Glasgow Citizens' Theatre 1957-1969 the middle years

Rights statement
Awarding institution
  • University of Strathclyde
Date of award
  • 1989
Thesis identifier
  • T6610
Qualification Level
Qualification Name
Department, School or Faculty
  • The early years of the Glasgow Citizens' Theatre were dominated by its founder, James Bridie, and by the influence which his legacy exerted over those who worked there in the time immediately following his death. This period can be said to last from the Theatre's opening (1943) until the arrival of Peter Duguid, the first director not immediately influenced by Bridie's aims and objects (1957). From 1969 until the present day, Giles Havergal and his associates have been in charge, and they have created, in its international-style motivation, something unique in British theatre, famous outside these shores, but totally at variance with the founder's aspirations. These two eras bear their own recognisable stamps, but in between stretch the 'middle years' - twelve seasons parcelled out among seven directors, an extraordinary series of lofty peaks and corresponding valleys, but comprising, in spite of - or because of - their diversity, a remarkable sum total of achievement. And yet this is the period when - many believe - nothing really happened. Why were these years so fragmented? Three of the directorships lasted for one season only, and the others had individual styles of their own: Duguid was in sympathy with American plays, Callum Mill with European; Michael Meacham and Michael Blakemore were, on the whole, more English orientated, and the work of Iain Cuthbertson probably came nearer than anyone's, in content, to the Citizens' of James Bridie's vision. Every individual regime of these twelve seasons had its glories, and it is perhaps, the series of 'new beginnings' which give the 'middle years' their lasting impact. Relationships between Director and Theatre Board were frequently difficult; both were true to their principles, but these were times when the whole moral and social climate of Britain, its type of 'media appreciation', were in flux. The ideas of 1943 were no longer valid twenty years later, and the problems of adjustment between 1957 and 1969 came close, in the end, to wrecking the whole enterprise. It is only now, with the dust of battle cleared away, that it is possible to see the era in the importance of its true perspective.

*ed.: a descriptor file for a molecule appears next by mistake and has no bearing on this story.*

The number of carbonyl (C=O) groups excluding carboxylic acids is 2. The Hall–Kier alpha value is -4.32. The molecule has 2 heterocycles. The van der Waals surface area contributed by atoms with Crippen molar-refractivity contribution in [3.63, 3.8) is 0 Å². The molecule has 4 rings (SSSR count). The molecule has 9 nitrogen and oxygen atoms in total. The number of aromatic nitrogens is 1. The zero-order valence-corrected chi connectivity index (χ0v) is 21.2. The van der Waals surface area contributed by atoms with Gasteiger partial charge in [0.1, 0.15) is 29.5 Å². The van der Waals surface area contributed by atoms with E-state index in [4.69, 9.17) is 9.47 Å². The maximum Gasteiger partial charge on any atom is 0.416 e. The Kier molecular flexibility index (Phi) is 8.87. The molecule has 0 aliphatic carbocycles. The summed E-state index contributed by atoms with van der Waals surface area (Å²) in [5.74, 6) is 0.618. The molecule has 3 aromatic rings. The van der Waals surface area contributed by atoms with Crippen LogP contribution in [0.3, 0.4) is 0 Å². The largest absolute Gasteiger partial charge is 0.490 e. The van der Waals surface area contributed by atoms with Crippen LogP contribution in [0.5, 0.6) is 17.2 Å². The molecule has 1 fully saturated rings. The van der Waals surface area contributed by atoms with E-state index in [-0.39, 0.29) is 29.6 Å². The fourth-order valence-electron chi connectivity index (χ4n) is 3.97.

Resource Type
Date Created
  • 1989
Former identifier
  • 66310